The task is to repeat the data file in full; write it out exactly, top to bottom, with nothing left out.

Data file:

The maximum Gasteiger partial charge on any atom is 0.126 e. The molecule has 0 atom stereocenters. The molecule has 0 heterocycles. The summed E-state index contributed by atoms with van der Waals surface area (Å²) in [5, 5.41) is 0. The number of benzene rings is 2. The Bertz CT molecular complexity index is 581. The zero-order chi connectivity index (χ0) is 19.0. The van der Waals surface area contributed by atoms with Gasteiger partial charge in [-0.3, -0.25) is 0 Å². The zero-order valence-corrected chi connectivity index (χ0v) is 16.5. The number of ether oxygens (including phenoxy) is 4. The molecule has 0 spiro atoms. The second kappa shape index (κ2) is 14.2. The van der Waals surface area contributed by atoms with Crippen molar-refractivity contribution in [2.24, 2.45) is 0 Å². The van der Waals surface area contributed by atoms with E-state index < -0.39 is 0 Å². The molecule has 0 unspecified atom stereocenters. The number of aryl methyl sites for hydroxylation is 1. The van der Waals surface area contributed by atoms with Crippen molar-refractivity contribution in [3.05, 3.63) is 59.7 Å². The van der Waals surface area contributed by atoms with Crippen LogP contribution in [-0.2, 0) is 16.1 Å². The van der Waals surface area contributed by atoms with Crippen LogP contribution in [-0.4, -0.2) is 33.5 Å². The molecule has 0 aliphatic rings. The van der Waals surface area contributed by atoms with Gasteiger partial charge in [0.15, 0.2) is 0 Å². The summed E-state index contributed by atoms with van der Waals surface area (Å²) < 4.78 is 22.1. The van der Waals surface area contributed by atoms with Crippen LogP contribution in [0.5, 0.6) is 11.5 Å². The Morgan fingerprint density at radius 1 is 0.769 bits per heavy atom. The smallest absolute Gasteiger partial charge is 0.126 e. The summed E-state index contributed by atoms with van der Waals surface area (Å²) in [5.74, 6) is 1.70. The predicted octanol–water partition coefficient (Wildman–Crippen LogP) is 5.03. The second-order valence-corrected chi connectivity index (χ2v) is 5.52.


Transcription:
The maximum Gasteiger partial charge on any atom is 0.126 e. The molecule has 0 atom stereocenters. The molecule has 0 heterocycles. The summed E-state index contributed by atoms with van der Waals surface area (Å²) in [5, 5.41) is 0. The number of benzene rings is 2. The Bertz CT molecular complexity index is 581. The zero-order chi connectivity index (χ0) is 19.0. The van der Waals surface area contributed by atoms with Gasteiger partial charge in [-0.3, -0.25) is 0 Å². The zero-order valence-corrected chi connectivity index (χ0v) is 16.5. The number of ether oxygens (including phenoxy) is 4. The molecule has 0 spiro atoms. The second kappa shape index (κ2) is 14.2. The van der Waals surface area contributed by atoms with Crippen molar-refractivity contribution in [2.24, 2.45) is 0 Å². The van der Waals surface area contributed by atoms with E-state index < -0.39 is 0 Å². The molecule has 0 unspecified atom stereocenters. The number of aryl methyl sites for hydroxylation is 1. The van der Waals surface area contributed by atoms with Crippen molar-refractivity contribution in [3.05, 3.63) is 59.7 Å². The van der Waals surface area contributed by atoms with Crippen LogP contribution in [-0.2, 0) is 16.1 Å². The van der Waals surface area contributed by atoms with Crippen LogP contribution in [-0.4, -0.2) is 33.5 Å². The molecule has 0 aliphatic rings. The van der Waals surface area contributed by atoms with Gasteiger partial charge in [0.15, 0.2) is 0 Å². The summed E-state index contributed by atoms with van der Waals surface area (Å²) < 4.78 is 22.1. The van der Waals surface area contributed by atoms with Crippen LogP contribution in [0.5, 0.6) is 11.5 Å². The Morgan fingerprint density at radius 1 is 0.769 bits per heavy atom. The smallest absolute Gasteiger partial charge is 0.126 e. The summed E-state index contributed by atoms with van der Waals surface area (Å²) in [5.74, 6) is 1.70. The predicted octanol–water partition coefficient (Wildman–Crippen LogP) is 5.03. The second-order valence-corrected chi connectivity index (χ2v) is 5.52.